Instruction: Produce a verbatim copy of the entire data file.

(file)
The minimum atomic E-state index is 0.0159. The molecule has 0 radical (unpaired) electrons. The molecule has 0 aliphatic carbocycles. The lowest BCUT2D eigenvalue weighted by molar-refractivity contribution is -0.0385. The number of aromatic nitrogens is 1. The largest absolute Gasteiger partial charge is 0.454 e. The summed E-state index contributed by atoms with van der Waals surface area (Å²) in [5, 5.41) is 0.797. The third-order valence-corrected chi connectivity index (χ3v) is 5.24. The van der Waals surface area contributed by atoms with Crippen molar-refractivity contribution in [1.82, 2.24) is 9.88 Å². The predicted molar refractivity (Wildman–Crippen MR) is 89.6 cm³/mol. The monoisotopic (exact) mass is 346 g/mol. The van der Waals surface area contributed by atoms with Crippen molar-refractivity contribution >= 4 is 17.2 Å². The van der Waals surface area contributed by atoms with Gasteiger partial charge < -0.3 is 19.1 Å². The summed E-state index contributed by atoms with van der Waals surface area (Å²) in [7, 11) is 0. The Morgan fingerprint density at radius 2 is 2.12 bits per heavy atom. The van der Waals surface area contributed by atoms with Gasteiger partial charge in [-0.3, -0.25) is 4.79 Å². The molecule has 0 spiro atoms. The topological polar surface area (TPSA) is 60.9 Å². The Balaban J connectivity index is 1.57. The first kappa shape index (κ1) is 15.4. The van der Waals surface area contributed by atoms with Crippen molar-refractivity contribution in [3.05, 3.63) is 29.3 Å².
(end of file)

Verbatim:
The minimum atomic E-state index is 0.0159. The molecule has 0 radical (unpaired) electrons. The molecule has 0 aliphatic carbocycles. The lowest BCUT2D eigenvalue weighted by molar-refractivity contribution is -0.0385. The number of aromatic nitrogens is 1. The largest absolute Gasteiger partial charge is 0.454 e. The summed E-state index contributed by atoms with van der Waals surface area (Å²) in [5, 5.41) is 0.797. The third-order valence-corrected chi connectivity index (χ3v) is 5.24. The van der Waals surface area contributed by atoms with Crippen molar-refractivity contribution in [1.82, 2.24) is 9.88 Å². The predicted molar refractivity (Wildman–Crippen MR) is 89.6 cm³/mol. The monoisotopic (exact) mass is 346 g/mol. The van der Waals surface area contributed by atoms with Crippen molar-refractivity contribution >= 4 is 17.2 Å². The van der Waals surface area contributed by atoms with Gasteiger partial charge < -0.3 is 19.1 Å². The summed E-state index contributed by atoms with van der Waals surface area (Å²) in [7, 11) is 0. The Morgan fingerprint density at radius 2 is 2.12 bits per heavy atom. The van der Waals surface area contributed by atoms with Gasteiger partial charge in [-0.3, -0.25) is 4.79 Å². The molecule has 0 spiro atoms. The topological polar surface area (TPSA) is 60.9 Å². The Balaban J connectivity index is 1.57. The first kappa shape index (κ1) is 15.4. The van der Waals surface area contributed by atoms with Crippen molar-refractivity contribution in [3.05, 3.63) is 29.3 Å².